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Gosh!!! The same haggard topic…the same emotion…the same sentimental excess…give us a break! Say something new, do something good for the world, have some noble cause in mind, bring a revolution if you can…!!!!!!!! All these ideas haunted me when my pen imagined a possible audience for this topic. But what can I possibly write about, when anything that I conceive zeros itself down to this fishy thing called “Love”. In my earlier days, while leaving from a particular school, college or locality, my friends gave me colorful scrap books to fill my thoughts for them and for life. These scrap books were the usual kiddo stuff with cartoons/ flowers and ruled pages. A definition of “life” would have to be interestingly filled up within 4 ruled lines or a definition of love would be usually 6 ruled lines. It used to be funny coz if you look back into those scrap entries, each kid would be competing with the other to prove that she/he could speak something more intelligent about life/love/owner of scrap book than the other friends. For my part, I always had a fixed definition of love (my ol’ friends can match their books) : the most used and abused term of human history. At that point of time, it was just an attempt to prove myself more intelligent than my peer group, I still do not know if I understand the term or its value.

Love was always a fairy tale in my imagination…something ethereal and poetic. But an incident that occured six years ago gave me a new perspective to the thing called “being in love”.

We were celebrating the Golden Jubilee Anniversary of my maternal grandparents. Some four generation of people of one family around the world had gathered for this celebration. Flashy aunts, boisterous uncles, toothless grandparents, cousins, uncomfortable sons-in-laws/daughters-in-law, nerds and dunce grand children…gathered at one place to celebrate the anniversary of this septuagenarian couple. There were two-days of feasting, merry-making and song-dance things. But, the aspect of the celebration that was most striking was the speeches made by my grand parents when they were asked to narrate their 50 years together. My grandfather…taken as an erudite and scholastic person gave a rather forgettable talk on his life in police department, the Indian freedom struggle , anandmath, etc. It was the old tooth-less lady, my grandmom who was a real revelation. Everyone, including her own children, had dismissed her as an illiterate,dark skinned woman who was no match for the killingly-goodlooking, tall, intellectual, officer-author who had held the police department in his sway at one point of his career.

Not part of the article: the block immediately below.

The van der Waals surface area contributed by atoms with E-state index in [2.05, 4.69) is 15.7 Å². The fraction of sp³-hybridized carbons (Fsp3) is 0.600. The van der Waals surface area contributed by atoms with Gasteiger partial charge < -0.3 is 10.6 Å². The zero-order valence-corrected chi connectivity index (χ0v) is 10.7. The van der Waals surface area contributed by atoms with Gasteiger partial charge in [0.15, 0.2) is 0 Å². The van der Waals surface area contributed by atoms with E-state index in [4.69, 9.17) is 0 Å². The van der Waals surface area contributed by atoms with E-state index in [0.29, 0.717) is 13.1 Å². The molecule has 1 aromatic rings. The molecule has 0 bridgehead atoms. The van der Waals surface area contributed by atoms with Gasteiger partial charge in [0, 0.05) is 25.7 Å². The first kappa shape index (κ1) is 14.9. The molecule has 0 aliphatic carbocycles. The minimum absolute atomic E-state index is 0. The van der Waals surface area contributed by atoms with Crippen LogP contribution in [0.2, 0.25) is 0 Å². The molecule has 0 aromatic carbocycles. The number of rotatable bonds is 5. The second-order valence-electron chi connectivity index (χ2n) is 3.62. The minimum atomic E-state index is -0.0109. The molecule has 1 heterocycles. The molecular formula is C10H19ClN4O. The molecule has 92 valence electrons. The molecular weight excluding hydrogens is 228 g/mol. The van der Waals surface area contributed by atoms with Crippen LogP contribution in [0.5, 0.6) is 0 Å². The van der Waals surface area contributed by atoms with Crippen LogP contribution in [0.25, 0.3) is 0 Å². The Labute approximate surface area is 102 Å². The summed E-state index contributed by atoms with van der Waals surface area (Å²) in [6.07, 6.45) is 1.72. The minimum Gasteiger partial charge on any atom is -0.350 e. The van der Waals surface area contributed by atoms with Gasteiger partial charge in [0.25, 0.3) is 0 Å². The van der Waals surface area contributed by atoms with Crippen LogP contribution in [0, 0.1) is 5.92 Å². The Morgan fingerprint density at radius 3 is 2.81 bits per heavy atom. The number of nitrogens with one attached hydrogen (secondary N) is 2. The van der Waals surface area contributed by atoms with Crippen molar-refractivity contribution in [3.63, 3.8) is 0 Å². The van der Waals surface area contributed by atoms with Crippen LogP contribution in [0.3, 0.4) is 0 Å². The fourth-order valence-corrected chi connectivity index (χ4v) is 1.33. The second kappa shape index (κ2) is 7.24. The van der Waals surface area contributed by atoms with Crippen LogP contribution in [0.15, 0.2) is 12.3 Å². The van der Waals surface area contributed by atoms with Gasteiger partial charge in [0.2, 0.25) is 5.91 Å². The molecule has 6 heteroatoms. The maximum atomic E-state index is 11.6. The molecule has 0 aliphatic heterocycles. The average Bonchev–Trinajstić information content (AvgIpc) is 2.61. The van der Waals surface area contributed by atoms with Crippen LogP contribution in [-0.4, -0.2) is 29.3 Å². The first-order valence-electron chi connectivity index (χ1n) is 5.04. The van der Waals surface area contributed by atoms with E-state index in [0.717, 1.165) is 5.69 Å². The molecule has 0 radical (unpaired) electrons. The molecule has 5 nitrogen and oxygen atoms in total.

She stood up, shivering, sweating and clearing her throat — holding the microphone so tight that the poor thing wreathed into a cacophony. First she fumbled-mumbled and then called the name of one of her children, almost pleading to give her a glass of water and her chair. The eldest uncle rushed to her offering her a seat and a glass of water. She drank patiently…and then spoke into the mike. Miracle! Her voice was mellifluous, the words came out with a dignity and command that would make any Cicero ashamed of himself. She was as clear and as curt as a piece of glass breaking through the silence of the night or as a koel singing through the summer leaves. For about half an hour she spoke about their life as a couple and the way they had started from stark poverty to their current state of satisfaction. She said that her husband and inlaws taught her to be good and see good. From her pet peacock “Subramanyam”, to her household servants, to children-grandchildren and most importantly the family deities, she acknowledged everyone for their togetherness of the last fifty years. She said that she knew nothing about love except that it was trust (viswas), sacrifice(thyaga) and simplicity (sahaja chinta). There was nothing great or new about what she was saying over the microphone, but it was her voice — simple and steady that aroused an awe and respect for that woman who knew nothing of great wisdom and philosophy. By the end of that speech, everyone was purged with tears. Tears streamed down the cheeks of the old man too and he was the first to clap in that stunned audience and clapped like a child.